The following is a post by Staff Blogger, Jen McClendon. This is her response to an article written by Lieutenant Colonel Elizabeth Robbins posted 13 June 2013 in The Washington Post. Jen's rebuttal was refused by The Post. I'm happy to publish it here. As always, Jen's opinions are her own and don't necessarily reflect those of the One Weary Soldier... but in this case.... yes, they do. Drive on, Jen. I love you, Sister. You rock!
The best way to avoid correcting the military rape problem is to call
rape in the ranks anything other than a byproduct of privilege and rape
culture. Red herrings, straw men, and flack screens have been protecting
rape culture from public scrutiny for generations. The next best thing
to directly blaming the victim is indirectly blaming the victim.
women and men in uniform think that rape will never happen to them
because they are stronger, smarter, or somehow more cautious than the
women and men that are raped. If a victim is strong than they must not
have been raped. If the victim is weak than are they guilty of failing
to avoid rape.
If there are only two avenues home and a rapist
awaits a soldier on both avenues home and the soldier is raped while
taking avenue A than there is no way of knowing whether they were also
doomed if they had taken avenue B. When we point the finger at the
soldier that took avenue A home and was raped we chip away at the guilt
of rapist C by presuming that avenue B was safe.
the odds of never being raped are better than the odds of being raped.
If a Lieutenant Colonel has not been raped this is a good thing. The question is
whether their caution or their strength protected them. Could luck be a
There are several fallacies at play in victim
blaming. One fallacy is that strong women and strong men are not raped.
We may call this the fallacy of “I’m too tough to be raped.” The cause
of rape is not being attributed to the presence of a rapist. We ignore
rank, fatigue, firearms, and other weapons that have nothing to do with
alcohol when we assert a strength fallacy.
The “Strong Woman”
fallacy is dangerous. If you are strong and you are raped that strength
might be a liability in prosecuting the offender. The general public
knows about gang rape. Does the military brass?
We teach Rape
evasion the same way that we teach influenza evasion. If we do not wash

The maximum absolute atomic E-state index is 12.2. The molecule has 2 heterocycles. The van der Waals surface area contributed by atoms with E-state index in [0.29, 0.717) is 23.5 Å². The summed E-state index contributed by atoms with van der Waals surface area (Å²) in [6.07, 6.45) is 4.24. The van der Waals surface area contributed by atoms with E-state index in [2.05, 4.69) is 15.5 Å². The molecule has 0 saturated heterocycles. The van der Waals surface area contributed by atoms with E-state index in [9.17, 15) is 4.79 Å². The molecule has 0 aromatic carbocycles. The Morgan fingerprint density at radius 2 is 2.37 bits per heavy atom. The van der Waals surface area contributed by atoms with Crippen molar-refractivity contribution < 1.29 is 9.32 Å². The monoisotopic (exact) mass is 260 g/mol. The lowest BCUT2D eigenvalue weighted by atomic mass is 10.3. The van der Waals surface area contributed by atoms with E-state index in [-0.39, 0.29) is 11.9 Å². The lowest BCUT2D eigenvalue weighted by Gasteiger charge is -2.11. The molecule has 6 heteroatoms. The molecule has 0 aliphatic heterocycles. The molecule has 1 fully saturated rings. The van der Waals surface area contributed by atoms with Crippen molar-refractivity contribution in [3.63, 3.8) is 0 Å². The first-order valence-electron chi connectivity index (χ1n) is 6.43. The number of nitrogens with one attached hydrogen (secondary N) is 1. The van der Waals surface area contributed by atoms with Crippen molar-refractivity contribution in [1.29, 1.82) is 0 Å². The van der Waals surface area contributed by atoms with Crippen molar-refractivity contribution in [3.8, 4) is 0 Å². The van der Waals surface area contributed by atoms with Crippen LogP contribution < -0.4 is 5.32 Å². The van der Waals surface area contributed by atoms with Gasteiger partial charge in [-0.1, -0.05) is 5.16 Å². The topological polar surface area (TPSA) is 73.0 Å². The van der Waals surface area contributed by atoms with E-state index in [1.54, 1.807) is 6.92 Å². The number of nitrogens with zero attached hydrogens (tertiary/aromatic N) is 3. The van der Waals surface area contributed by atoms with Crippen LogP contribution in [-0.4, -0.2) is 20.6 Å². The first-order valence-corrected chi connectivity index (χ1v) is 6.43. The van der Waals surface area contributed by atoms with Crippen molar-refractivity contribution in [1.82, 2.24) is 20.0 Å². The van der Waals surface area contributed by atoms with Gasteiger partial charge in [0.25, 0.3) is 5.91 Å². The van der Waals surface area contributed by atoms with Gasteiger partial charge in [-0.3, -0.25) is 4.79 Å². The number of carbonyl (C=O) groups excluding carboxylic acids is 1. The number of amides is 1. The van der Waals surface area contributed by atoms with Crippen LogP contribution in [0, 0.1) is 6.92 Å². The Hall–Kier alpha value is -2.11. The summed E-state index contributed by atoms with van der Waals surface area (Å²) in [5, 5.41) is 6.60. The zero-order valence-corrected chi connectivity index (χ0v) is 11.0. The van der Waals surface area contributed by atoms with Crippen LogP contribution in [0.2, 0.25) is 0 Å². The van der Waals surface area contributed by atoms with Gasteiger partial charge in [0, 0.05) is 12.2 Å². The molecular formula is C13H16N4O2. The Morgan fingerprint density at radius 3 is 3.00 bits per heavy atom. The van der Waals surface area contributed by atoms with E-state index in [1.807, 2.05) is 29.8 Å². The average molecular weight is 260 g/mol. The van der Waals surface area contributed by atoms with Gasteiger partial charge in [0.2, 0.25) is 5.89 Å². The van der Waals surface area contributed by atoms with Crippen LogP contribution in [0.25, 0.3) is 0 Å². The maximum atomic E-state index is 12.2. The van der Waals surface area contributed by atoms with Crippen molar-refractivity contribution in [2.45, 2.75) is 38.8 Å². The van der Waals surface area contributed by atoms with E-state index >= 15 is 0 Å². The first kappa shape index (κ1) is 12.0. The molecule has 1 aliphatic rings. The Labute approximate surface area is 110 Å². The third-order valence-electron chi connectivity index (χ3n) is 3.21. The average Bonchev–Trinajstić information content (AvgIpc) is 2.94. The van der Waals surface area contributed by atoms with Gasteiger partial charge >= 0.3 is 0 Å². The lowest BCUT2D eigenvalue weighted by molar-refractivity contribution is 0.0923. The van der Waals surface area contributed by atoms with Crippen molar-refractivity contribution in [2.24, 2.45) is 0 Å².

our hands of the flu virus and our bodies do not fight off the invasion
then we are likely to get the flu. In rape training we all but ignore
washing the rapist down the sink with the flu virus.
survivors along with the parents and loved ones of those people that
were lost to rape and murder or rape and suicide understand the
complexities of getting a conviction. We are not stupid and we are not
crazy. What we do not understand is why we are not attacking rape
culture head on. We waste time when we hold the victim more accountable
than the rapist?
Lieutenant Colonel Elizabeth Robbins describes
herself as strong, physically fit, and presumably safe from rape. I am
pretty tough too. I was an E4 and a teetotaler both times that I was
raped. Are we going to address inequality or blame alcohol? What about
the "RHIP" (Rank Has It’s Privileges) song? I won a base triathlon
between my two rapes. Both rapists had rank and gender privilege and
both times that trumped my strength.
Today, nobody holds rank
over me and I have not been raped. I am physically fit and I feel that
if I defend myself I will not be charged with a crime. Rank is the most
toxic weapon in military sexual violence. Rank overpowers strength and
If we follow the colonel’s logic than those men and
women that were raped on active duty merely failed to keep themselves
safe. Perhaps they should have known better. Implicit in the writing of
Colonel Robbins is that many of the people that were raped in the
military were guilty of poor judgment. I encourage the colonel to
revisit that opinion.
Implicit in the public discourse on rape is
the language of victim blaming. Air Force General Mark Welsch, asked
why junior personnel did not “Turn to their chain of command on the
worst day of their lives.” This is why!
Some women and men were
raped in their barracks rooms. Several women and men – to include this
very strong woman - were raped while on watches in isolated ship spaces
and while completely sober. When you are low in rank following orders in
the workplace lest you face conjured charges of imagined crimes then
might have trouble making the “Right choices” in the context of rape
We have to address power as a problem or we will drop another ball on this matter. We need to talk about the RHIP song. Rank is the most potent rape drug.